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Funeral plan holders not covered by UK compensation scheme

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Written by: Paloma Kubiak
30/08/2017
The Financial Services Compensation Scheme (FSCS) has confirmed it doesn’t provide protection for individuals who have paid into a funeral plan where the provider subsequently goes bust.

The FSCS has clarified its position on funeral plans, stating that even if the product was bought by consumers paying a lump sum or in monthly instalments, it won’t pay out to individuals if the provider fails.

Prepaid plans which allow people to plan and pay for a funeral in advance, have become a more popular means to deal with the rising cost of funerals.

According to the Funeral Planning Authority (FPA), there are more than 20 funeral plan providers and more than 210,000 plans were sold in 2016, up from the 183,000 sold in 2015 and 147,000 bought in 2014. It is estimated there are more than a million plans currently in place. See YourMoney.com’s Prepaid funerals: what you need to consider for more information.

However, many people incorrectly believe that funeral plans come under the scope of the FSCS as they consider them to be insurance products.

The FSCS explained that while funeral plan providers can be regulated by the Financial Conduct Authority (FCA), the vast majority choose to use exemptions available to them which means they are not.

Even if a regulated funeral plan provider were to sell a funeral plan to an individual, this wouldn’t be covered by the FSCS because these products are not categorised as a ‘designated investment’ under FSCS’s compensation rules.

How are funeral plan buyers protected?

FPA registered providers don’t hold the money paid into a plan. Instead it’s used to buy a whole of life insurance policy on the life of the plan holder, or the money goes into a trust. The FPA explained the separation is to ensure that if anything were to go wrong with the provider, the assets to pay for the funeral would be separated and ring-fenced. All providers in the market should by law be using a similar mechanism of separating the assets, the FPA added.

Graeme MacAusland, CEO of the FPA, said: “Consumers who have a plan with a FPA registered provider have added protection as we put in place important safeguards to ensure customers get the funerals that they have paid for. Customers also have the additional levels of protection and rigour provided by our compliance checks when purchasing their plan from a registered provider. These checks are designed to ensure providers comply with our rules and code of practice.”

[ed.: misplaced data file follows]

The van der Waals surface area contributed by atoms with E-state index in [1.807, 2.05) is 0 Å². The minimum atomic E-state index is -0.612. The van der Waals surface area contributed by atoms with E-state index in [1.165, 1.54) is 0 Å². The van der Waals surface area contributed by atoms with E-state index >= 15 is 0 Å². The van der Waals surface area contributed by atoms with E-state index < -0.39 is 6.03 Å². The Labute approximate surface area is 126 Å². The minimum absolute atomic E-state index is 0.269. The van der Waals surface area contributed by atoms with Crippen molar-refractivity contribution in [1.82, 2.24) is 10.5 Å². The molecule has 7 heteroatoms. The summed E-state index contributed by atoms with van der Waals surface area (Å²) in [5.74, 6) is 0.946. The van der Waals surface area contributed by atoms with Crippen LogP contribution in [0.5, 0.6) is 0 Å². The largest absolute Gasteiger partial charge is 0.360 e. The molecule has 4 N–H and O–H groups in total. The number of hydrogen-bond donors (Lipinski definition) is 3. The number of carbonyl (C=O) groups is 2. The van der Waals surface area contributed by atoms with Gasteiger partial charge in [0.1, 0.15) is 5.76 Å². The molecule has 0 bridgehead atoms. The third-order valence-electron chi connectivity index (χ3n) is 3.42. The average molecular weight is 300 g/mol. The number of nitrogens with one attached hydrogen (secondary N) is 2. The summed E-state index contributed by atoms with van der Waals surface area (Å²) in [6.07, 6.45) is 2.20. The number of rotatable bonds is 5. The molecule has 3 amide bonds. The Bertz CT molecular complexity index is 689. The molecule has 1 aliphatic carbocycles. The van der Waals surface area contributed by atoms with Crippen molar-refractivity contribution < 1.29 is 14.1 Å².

The FSCS further stated: “In some limited circumstances where the provider of a whole of life insurance policy or provider of a product held within a trust goes bust, FSCS may be able to pay compensation to the provider of the funeral plan or the trustees. It would then be for the funeral plan provider or the trustees of the investment fund to decide what to do with any monies that are paid out as a result.

“Having paid compensation, FSCS is not responsible for the decisions that funeral plan providers or investment fund trustees may make. It is unlikely that FSCS would be able to pay compensation directly to individuals.”

‘Educating customers on anomalies in consumer protection’

James Daley, managing director at Fairer Finance, said: “We’re delighted to see FSCS bringing some clarity to where its coverage lies and doesn’t lie around funeral plans.

“The fact remains that no funeral plan customers have recourse to FSCS if their plan provider was to become insolvent. Yet most people think funeral plans are subject to the same regulation and consumer protection as general insurance products.

“It’s commendable that bodies like FSCS are educating customers on any anomalies in consumer protection.”

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  • Stephen Pett

    Oh dear – some confusing misinformation here!

    Firstly, with the exception of the Co-op, an FPA member, no correctly set up funeral plan provider (and all significant ones will be) would disadvantage its clients if it went under for the simple reason that the provider and funds are kept to entirely seperate.

    This means that your funds would not be affected and the fundholder would arrange for someone to organise funeral just the same. Only the Co-op would actually (according to their T&Cs) send your money back less the costs of returning it, which we do not consider satisfactory – if you have died, you need the money for a funeral. We have complained to the FPA and are awaiting their response.

    Funds are held either by a separate regulated insurance company or in a separate independent trust fund which is normally audited every year and reviewed to make sure it is on track by a specialist actuary every 3 years.

    Funeral plans arre more complicated than they look, and independent advice is essential – sadly, most plans are sold by people tied to just one company.

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